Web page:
The future of sports broadcasting: Is the multi-billion euro rights war here to stay?

TV sports rights are worth a reported €20 billion globally each year.

(L-R) Colm O'Neill, Amory Schwartz and Benjamin Levy were in conversation with Emily Steel of the New York Times (not pictured) today.
(L-R) Colm O'Neill, Amory Schwartz and Benjamin Levy were in conversation with Emily Steel of the New York Times (not pictured) today.
Image: Web Summit

THREE INDUSTRY EXPERTS believe that the multi-billion euro war for TV sports rights is showing no signs of slowing down.

The global sports rights market is currently worth a reported €20 billion each year, with the latest explosion in the UK and Ireland fuelled by the arrival of BT Sport and its battle to eat into Sky Sports’ dominance.

The emergence of another big player has forced Irish consumers to choose: pay extra for an additional premium subscription or run the risk of missing out.

“The major sports rights drive business for almost every television company in the world,” Amory Schwartz explained at the Web Summit in Dublin today.

Schwartz is the founder and CEO of Sports Authority, and previously was the founder and CEO of NASN (the North American Sports Network) which was acquired by ESPN in 2007 for a reported $120m.

“If you’re going to get customers, the first thing you do, and it may be a lazy strategy, is to buy the most valuable sports you can get,” he said.

Benjamin Levy, President and COO of TheScore, agreed: ”One of the most fundamental reasons why sports rights have continued to escalate is because fundamentally, sports rights are the only thing left on television that are truly live and truly drives tune-in at the time the game is live.

“In terms of whether there’s a bubble or not, it’s tough to say, but I can’t see anything from where we sit today that would cause rights to hold or de-escalate.”

It is impossible to tell a bubble until it bursts, added Colm O’Neill, CEO of BT Ireland, but he believes that fundamentals of the sports market are sound at present.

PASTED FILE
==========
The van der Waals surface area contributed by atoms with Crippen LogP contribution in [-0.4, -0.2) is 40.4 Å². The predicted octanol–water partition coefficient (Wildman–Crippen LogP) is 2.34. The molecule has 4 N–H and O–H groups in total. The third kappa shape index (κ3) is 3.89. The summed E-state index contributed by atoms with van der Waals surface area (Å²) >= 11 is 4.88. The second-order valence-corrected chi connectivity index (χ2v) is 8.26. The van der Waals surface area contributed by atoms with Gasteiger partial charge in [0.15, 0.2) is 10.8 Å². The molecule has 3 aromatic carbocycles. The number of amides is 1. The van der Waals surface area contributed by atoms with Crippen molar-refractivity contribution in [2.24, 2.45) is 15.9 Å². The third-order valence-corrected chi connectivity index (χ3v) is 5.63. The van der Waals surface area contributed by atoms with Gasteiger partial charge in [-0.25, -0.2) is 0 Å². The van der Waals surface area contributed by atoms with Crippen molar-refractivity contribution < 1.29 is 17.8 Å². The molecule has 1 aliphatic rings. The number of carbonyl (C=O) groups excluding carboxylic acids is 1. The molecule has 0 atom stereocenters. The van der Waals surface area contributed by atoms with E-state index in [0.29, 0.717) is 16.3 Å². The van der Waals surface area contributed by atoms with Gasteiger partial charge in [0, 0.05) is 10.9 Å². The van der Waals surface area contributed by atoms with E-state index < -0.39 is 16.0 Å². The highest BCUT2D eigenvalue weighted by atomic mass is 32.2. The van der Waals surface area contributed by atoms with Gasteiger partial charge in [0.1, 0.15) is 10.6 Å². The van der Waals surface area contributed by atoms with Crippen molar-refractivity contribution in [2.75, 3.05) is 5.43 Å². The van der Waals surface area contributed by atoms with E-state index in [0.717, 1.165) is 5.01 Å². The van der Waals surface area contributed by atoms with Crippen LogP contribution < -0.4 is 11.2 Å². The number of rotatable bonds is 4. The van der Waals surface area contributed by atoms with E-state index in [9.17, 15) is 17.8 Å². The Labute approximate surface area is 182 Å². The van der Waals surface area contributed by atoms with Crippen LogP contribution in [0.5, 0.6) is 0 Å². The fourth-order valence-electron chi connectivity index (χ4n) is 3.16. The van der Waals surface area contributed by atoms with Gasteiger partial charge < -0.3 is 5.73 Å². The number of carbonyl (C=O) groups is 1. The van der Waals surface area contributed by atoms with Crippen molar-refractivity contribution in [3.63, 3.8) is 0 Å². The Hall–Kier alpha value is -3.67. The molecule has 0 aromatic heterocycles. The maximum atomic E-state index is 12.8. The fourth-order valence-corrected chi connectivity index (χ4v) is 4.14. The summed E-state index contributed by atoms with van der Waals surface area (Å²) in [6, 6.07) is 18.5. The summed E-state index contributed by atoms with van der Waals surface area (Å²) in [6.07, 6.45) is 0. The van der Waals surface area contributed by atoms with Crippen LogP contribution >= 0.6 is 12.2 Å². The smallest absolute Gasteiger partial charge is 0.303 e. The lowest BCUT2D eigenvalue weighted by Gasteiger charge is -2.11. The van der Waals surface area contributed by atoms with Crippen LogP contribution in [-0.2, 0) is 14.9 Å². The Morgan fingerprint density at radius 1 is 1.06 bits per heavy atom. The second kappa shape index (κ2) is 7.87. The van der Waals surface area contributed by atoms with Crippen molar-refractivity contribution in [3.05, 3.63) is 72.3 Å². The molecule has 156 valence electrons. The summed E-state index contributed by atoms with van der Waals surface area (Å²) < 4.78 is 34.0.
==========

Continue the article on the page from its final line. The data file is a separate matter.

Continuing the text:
It seems that the current rights escalations and the ability for networks to continue to pay huge sums of money for sport and then monetise that, it seems to be reasonably secure at the moment.

“But as I say, you never know you’re in the middle of a bubble until it bursts.”

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O’Neill explained why BT places such a premium on live sport as part of its overall strategy.

“BT at its heart is a telephone and networking company. What we identified was that our customers were buying their telephone and broadband connection in a package, and they were buying it with a TV package, and the thing that influenced most what TV package they selected was sport.

What we’ve done is we bought a set of rights, created a sports channel from scratch to compete in the marketplace in the UK in particular, and we’ve brought it with Setanta to the Republic of Ireland, and we’ve tried to build a model that brings sport back to people.

“I’ve grown up right through my life and when I was young, we had sport for free on a Saturday, and now you have to pay for premium sport.

“This is a way, albeit as part of a subscription for other products that you would be buying anyway, we give BT Sport away to our UK customers for free.

“It’s a way of trying to bring sport back to the people.”

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Niall Kelly

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